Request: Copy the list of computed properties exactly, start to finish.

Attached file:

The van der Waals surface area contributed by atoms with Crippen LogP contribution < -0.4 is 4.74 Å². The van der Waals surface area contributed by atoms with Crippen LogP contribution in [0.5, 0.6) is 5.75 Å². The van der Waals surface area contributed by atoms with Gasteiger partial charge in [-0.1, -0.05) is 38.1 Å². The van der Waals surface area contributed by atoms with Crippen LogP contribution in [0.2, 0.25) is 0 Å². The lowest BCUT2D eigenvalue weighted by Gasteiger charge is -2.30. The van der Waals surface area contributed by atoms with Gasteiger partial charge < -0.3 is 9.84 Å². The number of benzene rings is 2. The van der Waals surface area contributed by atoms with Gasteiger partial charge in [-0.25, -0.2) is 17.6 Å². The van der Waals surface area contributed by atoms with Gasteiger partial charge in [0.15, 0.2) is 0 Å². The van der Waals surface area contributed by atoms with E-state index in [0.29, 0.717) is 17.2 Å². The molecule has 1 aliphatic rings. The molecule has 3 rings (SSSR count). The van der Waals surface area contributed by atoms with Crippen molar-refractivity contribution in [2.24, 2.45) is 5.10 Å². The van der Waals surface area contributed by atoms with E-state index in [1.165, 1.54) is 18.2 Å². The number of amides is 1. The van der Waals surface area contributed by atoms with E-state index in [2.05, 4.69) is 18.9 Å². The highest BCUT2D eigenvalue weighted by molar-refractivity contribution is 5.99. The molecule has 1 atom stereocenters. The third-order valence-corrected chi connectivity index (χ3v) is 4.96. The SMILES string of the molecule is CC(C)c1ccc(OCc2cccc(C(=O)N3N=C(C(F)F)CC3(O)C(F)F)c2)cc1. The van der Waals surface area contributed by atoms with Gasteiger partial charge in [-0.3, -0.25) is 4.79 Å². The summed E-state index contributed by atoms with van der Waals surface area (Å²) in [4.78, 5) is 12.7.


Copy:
The van der Waals surface area contributed by atoms with Crippen LogP contribution < -0.4 is 4.74 Å². The van der Waals surface area contributed by atoms with Crippen LogP contribution in [0.5, 0.6) is 5.75 Å². The van der Waals surface area contributed by atoms with Gasteiger partial charge in [-0.1, -0.05) is 38.1 Å². The van der Waals surface area contributed by atoms with Crippen LogP contribution in [0.2, 0.25) is 0 Å². The lowest BCUT2D eigenvalue weighted by Gasteiger charge is -2.30. The van der Waals surface area contributed by atoms with Gasteiger partial charge < -0.3 is 9.84 Å². The number of benzene rings is 2. The van der Waals surface area contributed by atoms with Gasteiger partial charge in [-0.25, -0.2) is 17.6 Å². The van der Waals surface area contributed by atoms with Gasteiger partial charge in [0.15, 0.2) is 0 Å². The van der Waals surface area contributed by atoms with E-state index in [0.29, 0.717) is 17.2 Å². The molecule has 1 aliphatic rings. The molecule has 3 rings (SSSR count). The van der Waals surface area contributed by atoms with Crippen molar-refractivity contribution in [2.24, 2.45) is 5.10 Å². The van der Waals surface area contributed by atoms with E-state index in [1.165, 1.54) is 18.2 Å². The number of amides is 1. The van der Waals surface area contributed by atoms with E-state index in [2.05, 4.69) is 18.9 Å². The highest BCUT2D eigenvalue weighted by molar-refractivity contribution is 5.99. The molecule has 1 atom stereocenters. The third-order valence-corrected chi connectivity index (χ3v) is 4.96. The SMILES string of the molecule is CC(C)c1ccc(OCc2cccc(C(=O)N3N=C(C(F)F)CC3(O)C(F)F)c2)cc1. The van der Waals surface area contributed by atoms with Gasteiger partial charge in [-0.3, -0.25) is 4.79 Å². The summed E-state index contributed by atoms with van der Waals surface area (Å²) in [4.78, 5) is 12.7.